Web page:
CVS Recognised for its Focus on Mindfulness

Sean Gillgallon

An initiative taken by CVS to introduce Mindfulness to its veterinary teams in order to address work-place stress has been used as a case study by the Government in a report launched in October called ‘Making the Business Case for Mindfulness.

Mindfulness is a mind-body approach which enables individuals to change the way they think and feel about their experiences, especially stressful experiences.   It can help to reduce anxiety and enhance well-being.  In doing so, it can also improve performance and productivity and boost job satisfaction.  CVS, the largest employer of veterinary surgeons in the UK, began working with the Oxford-based Mindfulness Exchange in 2011 to develop a ‘Mindfulness in the Workplace’ programme for its employees.  Since then, more than 20% of CVS’ staff have undergone training in mindfulness techniques, with many, the company says, citing the benefits it has brought them.  CVS’ Group Head of Health and Safety, Sean Gillgallon, has also qualified as a Mindfulness in the Workplace Trainer.  In the Government report, aimed at promoting mindfulness in the workplace, CVS’ work in this area is quoted as an example of best practice.

Mrs Helen Wiseman, CVS HR Director, said: “While every organisation is affected by mental health issues, evidence suggests that those working in the veterinary sector are at higher risk and every UK employer has a duty to assess the risk of stress-related ill health arising from the work activities and take action to control that risk.  Following a risk assessment we carried out in 2011, we developed an all-inclusive approach to the management of employee wellbeing with mindfulness as a key element.  It now plays an integral and important part in our workplace and we have seen long lasting benefits as a result.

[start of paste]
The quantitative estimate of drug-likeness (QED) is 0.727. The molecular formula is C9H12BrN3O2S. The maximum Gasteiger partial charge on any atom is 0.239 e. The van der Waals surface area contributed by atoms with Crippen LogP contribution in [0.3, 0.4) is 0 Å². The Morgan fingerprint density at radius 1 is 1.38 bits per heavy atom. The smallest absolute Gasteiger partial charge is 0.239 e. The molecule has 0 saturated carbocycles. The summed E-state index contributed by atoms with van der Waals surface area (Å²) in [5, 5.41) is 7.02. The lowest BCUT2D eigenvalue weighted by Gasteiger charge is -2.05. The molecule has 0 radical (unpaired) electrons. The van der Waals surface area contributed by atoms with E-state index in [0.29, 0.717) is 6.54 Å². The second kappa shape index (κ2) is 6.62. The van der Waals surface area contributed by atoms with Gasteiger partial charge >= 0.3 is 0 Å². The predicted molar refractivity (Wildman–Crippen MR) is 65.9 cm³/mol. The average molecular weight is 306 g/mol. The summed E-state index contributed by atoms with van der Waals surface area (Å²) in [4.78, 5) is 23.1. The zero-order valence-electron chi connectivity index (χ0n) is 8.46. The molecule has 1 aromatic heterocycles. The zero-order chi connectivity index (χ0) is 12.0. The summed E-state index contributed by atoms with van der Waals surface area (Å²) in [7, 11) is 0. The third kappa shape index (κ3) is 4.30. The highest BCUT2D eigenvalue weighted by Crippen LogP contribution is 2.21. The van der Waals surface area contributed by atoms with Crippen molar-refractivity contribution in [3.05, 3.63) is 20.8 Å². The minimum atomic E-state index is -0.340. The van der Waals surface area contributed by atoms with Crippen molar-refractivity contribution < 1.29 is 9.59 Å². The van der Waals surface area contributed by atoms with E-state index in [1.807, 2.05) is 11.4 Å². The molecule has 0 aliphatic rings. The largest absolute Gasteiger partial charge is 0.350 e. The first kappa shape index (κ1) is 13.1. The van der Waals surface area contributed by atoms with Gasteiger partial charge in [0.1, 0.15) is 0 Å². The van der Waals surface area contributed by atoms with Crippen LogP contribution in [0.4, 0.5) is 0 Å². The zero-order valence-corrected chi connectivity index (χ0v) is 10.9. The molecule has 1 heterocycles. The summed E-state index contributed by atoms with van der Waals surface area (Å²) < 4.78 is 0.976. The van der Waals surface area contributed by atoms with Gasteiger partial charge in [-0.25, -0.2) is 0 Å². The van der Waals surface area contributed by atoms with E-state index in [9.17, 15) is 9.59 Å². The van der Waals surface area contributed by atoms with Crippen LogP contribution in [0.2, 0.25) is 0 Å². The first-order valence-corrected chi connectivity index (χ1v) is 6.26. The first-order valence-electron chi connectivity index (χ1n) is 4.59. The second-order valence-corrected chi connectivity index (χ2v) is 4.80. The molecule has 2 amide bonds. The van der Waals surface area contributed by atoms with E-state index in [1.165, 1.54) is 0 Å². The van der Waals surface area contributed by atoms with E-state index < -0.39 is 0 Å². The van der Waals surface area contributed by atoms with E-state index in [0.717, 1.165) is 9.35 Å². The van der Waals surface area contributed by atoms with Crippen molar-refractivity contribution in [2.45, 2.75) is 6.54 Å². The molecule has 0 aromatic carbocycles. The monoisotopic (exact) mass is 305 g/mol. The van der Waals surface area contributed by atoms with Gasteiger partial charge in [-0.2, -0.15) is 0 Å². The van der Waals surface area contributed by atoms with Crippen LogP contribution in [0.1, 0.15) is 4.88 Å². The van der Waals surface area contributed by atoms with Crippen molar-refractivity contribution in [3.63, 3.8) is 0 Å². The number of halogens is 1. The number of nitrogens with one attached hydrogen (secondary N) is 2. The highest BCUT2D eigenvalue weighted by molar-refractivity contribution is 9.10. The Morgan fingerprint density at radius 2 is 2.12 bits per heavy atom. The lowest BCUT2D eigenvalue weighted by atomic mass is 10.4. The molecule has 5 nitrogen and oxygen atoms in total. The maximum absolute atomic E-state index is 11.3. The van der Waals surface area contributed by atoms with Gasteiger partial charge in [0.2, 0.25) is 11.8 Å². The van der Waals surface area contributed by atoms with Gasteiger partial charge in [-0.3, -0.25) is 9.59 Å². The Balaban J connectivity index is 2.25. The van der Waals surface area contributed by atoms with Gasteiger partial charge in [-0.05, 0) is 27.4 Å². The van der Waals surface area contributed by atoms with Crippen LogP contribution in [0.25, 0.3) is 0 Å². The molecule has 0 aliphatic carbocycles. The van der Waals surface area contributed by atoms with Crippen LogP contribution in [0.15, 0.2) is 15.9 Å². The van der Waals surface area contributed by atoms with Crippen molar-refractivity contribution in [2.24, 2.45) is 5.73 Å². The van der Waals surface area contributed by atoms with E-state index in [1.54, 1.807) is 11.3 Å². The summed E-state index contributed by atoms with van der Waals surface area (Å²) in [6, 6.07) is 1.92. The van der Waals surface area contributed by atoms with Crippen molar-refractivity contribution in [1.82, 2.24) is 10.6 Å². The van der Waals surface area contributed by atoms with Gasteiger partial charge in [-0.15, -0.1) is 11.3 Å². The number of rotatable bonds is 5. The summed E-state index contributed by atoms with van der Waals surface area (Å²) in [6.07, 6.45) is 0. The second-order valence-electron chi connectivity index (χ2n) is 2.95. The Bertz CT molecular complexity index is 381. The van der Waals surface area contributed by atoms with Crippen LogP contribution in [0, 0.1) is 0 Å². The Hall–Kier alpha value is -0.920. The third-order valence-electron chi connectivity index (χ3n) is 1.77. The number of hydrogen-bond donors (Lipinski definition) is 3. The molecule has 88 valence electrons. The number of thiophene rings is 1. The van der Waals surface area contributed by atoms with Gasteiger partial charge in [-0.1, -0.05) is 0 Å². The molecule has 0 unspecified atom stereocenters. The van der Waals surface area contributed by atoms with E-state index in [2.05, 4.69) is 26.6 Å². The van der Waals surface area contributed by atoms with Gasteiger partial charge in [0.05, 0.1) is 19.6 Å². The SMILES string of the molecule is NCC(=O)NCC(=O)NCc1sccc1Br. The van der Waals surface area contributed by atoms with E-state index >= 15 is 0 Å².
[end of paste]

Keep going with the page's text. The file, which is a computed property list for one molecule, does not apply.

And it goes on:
Sean Gillgallon said: “During 2017 we will continue with our programme of training and re-visit some of the regions that we began with back in 2011 for refresher sessions.  Because I am now trained to teach mindfulness, I can work with our employees in a much more flexible way and fit around their workload and location.”

He added: “Mindfulness has come a long way in the last couple of years and is now being taught in schools and universities while many businesses are realising the benefits of offering it to their employees.  We are proud to be the first veterinary company to introduce it and to be referenced in this Government report.  We will continue to work to ensure that as many of our staff as possible can benefit from mindfulness techniques.”

Key to its success is CVS’ ability to attract ambitious veterinary staff whilst continuing to invest in the development of their clinical skills and in research to drive the profession forward.  It also provides the business support to ensure its diverse range of small animal, large animal and equine practices achieve their full potential.  CVS’ guiding principles include a commitment to excellence in all aspects of its work and a focus on building long-term relationships with its customers and suppliers.  The company works in close partnership with the wider veterinary profession and industry colleagues.

The report can be viewed at: http://www.themindfulnessinitiative.org.uk/images/reports/MI_Building-the-Case_v1.1_Oct16.pdf